In the months preceding the May 1st deadline, thousands of workers in cities across the U.S. joined local unions or Knights of Labor assemblies and on May 1, they organized parades, demonstrations and strikes -- in fact, some 350,000 workers struck that day. Although many achieved a shorter work day as a result, the victory was short-lived. Within a week, the explosion of a bomb at Haymarket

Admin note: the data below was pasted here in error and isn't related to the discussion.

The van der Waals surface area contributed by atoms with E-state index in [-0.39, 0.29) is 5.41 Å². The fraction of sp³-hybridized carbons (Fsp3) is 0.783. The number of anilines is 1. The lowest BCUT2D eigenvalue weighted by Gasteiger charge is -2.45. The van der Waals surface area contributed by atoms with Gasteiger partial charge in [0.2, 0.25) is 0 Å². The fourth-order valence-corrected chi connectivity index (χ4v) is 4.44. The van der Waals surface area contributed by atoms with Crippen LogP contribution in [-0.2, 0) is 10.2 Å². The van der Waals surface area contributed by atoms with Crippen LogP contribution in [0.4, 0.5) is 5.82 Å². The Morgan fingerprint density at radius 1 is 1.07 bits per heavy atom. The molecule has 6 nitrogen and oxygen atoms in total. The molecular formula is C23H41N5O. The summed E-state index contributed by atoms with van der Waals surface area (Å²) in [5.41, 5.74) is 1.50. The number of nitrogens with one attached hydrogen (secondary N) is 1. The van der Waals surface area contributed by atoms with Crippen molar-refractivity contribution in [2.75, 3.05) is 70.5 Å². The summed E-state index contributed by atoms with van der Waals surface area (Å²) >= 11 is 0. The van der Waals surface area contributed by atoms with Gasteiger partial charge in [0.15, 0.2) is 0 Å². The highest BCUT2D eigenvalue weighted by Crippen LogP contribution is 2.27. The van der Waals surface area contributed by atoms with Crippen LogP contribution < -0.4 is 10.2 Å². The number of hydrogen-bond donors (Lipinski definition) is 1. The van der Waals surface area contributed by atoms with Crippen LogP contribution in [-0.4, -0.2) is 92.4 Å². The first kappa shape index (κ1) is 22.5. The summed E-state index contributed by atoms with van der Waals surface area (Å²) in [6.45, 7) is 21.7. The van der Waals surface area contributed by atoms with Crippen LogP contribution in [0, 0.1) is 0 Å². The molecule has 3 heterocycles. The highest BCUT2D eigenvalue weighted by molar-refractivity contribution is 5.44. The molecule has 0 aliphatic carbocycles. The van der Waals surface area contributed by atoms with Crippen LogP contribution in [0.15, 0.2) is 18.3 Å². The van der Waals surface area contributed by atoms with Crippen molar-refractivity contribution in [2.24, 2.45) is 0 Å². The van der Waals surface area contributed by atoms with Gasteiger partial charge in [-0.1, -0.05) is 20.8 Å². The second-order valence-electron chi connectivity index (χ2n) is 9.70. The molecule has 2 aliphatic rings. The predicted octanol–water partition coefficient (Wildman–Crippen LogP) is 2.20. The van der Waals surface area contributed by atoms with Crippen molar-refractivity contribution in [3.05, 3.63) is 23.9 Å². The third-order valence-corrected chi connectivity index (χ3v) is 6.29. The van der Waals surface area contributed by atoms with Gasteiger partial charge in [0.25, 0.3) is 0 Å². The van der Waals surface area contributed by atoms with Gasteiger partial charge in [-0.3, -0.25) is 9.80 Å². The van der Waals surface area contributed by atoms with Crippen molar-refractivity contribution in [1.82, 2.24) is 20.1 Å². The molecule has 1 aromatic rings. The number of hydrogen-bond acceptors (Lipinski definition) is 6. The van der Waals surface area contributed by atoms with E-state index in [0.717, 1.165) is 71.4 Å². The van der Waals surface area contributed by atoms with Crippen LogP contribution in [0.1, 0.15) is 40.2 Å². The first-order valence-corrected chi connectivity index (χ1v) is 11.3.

Square in Chicago, turned public attention against the labor movement. It would be another three years before the Federation's successor, the American Federation of Labor, took up the eight-hour campaign again.